Dramatic Increase in Assisted Suicides in Switzerland

Classifying a group as legally eligible to be killed violates equality before the law. Stefan Wermuth/ REUTERS

A Swiss right-to-die organisation, one of two in the country, has revealed a dramatic increase in the number of people using its services to end their lives, and a record increase in membership numbers.

The Zurich-based, not-for-profit group, Exit, which helps arrange physician-assisted suicides for Swiss citizens or those who have permanent residence in the country, helped 583 people to die in 2014, 124 more than in the previous year. The organisation also registered a record 13,413 new members last year, up 20% from 2013, bringing its total membership to over 86,000, a figure that is expected to grow, according to the organisation.

Last year, Exit heard from about 2,500 people who were thinking about killing themselves – and looked into 900 of those cases. According to Exit, the most common reasons for wanting to die were terminal cancer, age-related diseases and chronic pain disorders.

The average age of those requesting membership is 50, while the average age of those deciding to end their life with the organisation is 77.5.

Bernhard Sutter, the CEO of Exit says: "We are very happy that we are an organisation that is gaining members and that is now bigger than some political parties in Switzerland. It is quite a movement now, which gives us more political weight."

"But the increase in people who need our help to end their lives, that is not something you can really be happy about; you can't be happy for the people who could have lived longer if they didn't have some disease."

Sutter explains that increased media coverage of the groups has led to a rise in membership, and thus to an increase in the number of assisted suicides they have carried out. Membership costs 45 Swiss Francs per year which is spent on the running of the organisation, and according to Sutter, one survey recently carried out in Switzerland suggests that Exit's membership could swell to 250,000 in the next decade.

Two thirds of those the organisation assists suffer from terminal illnesses, Sutter says, while a third suffer from incurable illnesses or are in chronic pain.

Sutter also attributes the increase to the fact the life expectancy is rising in Switzerland by three months every year, and the older that people become the more health problems they are likely to get. Yet the most important reason, Sutter believes, is changing attitudes in society. "There is a change in society today and people no longer just accept what doctors tell them. They don't want to ask an authority how long they will have to suffer for. This is a society with a lot of freedom and choice, one that lives by its own terms."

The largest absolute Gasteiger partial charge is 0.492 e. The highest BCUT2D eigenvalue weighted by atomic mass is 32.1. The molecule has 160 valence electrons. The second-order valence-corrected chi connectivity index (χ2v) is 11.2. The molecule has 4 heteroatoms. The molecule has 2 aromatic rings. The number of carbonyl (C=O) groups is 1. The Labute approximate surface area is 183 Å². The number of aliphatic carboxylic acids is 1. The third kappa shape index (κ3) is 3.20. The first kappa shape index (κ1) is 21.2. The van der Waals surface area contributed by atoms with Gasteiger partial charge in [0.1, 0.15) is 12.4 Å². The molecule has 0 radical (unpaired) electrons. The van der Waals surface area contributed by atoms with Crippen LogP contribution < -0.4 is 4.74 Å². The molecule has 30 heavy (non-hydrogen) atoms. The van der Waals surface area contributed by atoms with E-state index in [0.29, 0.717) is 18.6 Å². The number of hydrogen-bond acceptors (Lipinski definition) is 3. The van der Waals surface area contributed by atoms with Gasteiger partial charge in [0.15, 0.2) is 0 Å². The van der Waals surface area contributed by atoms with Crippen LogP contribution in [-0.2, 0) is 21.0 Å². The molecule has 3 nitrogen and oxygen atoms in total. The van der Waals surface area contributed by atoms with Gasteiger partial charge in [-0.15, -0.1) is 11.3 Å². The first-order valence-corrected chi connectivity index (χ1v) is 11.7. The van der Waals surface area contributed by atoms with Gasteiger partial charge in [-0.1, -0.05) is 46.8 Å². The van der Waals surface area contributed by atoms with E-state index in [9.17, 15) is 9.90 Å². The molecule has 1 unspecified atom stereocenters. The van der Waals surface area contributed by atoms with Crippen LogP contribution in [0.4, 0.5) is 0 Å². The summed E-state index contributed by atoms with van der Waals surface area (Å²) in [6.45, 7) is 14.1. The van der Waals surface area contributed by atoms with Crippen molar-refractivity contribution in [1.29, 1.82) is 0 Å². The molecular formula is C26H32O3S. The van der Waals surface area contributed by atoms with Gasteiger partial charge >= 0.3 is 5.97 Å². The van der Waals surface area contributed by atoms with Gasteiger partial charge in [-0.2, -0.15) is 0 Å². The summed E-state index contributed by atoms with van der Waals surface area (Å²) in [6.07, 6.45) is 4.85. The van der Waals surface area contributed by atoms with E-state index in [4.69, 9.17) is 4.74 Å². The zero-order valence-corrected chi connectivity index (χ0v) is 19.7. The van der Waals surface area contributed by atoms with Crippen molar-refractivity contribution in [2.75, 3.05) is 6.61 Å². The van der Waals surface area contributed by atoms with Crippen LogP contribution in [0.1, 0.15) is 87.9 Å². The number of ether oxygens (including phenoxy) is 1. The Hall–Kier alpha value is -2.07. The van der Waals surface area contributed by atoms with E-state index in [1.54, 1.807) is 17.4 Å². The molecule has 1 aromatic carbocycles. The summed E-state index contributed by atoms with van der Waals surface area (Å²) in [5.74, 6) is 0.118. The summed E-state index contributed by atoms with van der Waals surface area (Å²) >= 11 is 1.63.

Last November, Exit helped a former Swiss People's Party politician, This Jenny, 62, commit suicide, which prompted almost double the number of applications to the organisation.

In 2006, the Swiss Federal Court ruled that all people of sound judgment, irrespective of whether they suffer from a mental illness, have the right to decide the manner of their death. Swiss law stipulates that a patient must commit the act himself, usually by ingesting a lethal dose of barbiturates, prescribed by a doctor. Those who assist in the act must have no vested interest in the death.

The legal position of assisted suicide in Europe varies from country to country, although it is on the rise in countries where it is legal. In the Netherlands, doctor-assisted euthanasia is booming, with 4,829 people across the country choosing to have a doctor end their lives in 2013 alone, which accounts for one in every 28 deaths. In 2013 there were 1,087 cases of euthanasia in Belgium, up 27 % on the previous year.

Both euthanasia and assisted suicide are illegal under English law, although there is fierce debate within the country and nearly one hundred Britons have travelled to other countries like Switzerland to end their lives.

UK organisations who are opposed to assisted suicide are alarmed by the increase in those in Switzerland choosing to join groups like Exit.

"This is very disappointing news," says Alistair Thompson of the UK-based organisation Care Not Killing. "Isn't it sad? What sort of message does it send to people who are struggling with financial problems, or fear they will be a burden on loved ones or society. It suggests a growing fear of the economic situation that people are not being cared for and are being pressured into ending their lives."

"We are against any agenda that pushes a pro-killing agenda of the elderly or disabled, whether for profit or not," Thompson continues. "There is something profoundly wrong when a society says because you are terminally ill or disabled, you should end your life."

Thompson is also concerned that more and more people view suicide as normal, and is troubled by the so-called 'Werther effect' - a spike in suicide numbers after other suicides are highly publicised. "We find that very troubling. People who are suicidal need support."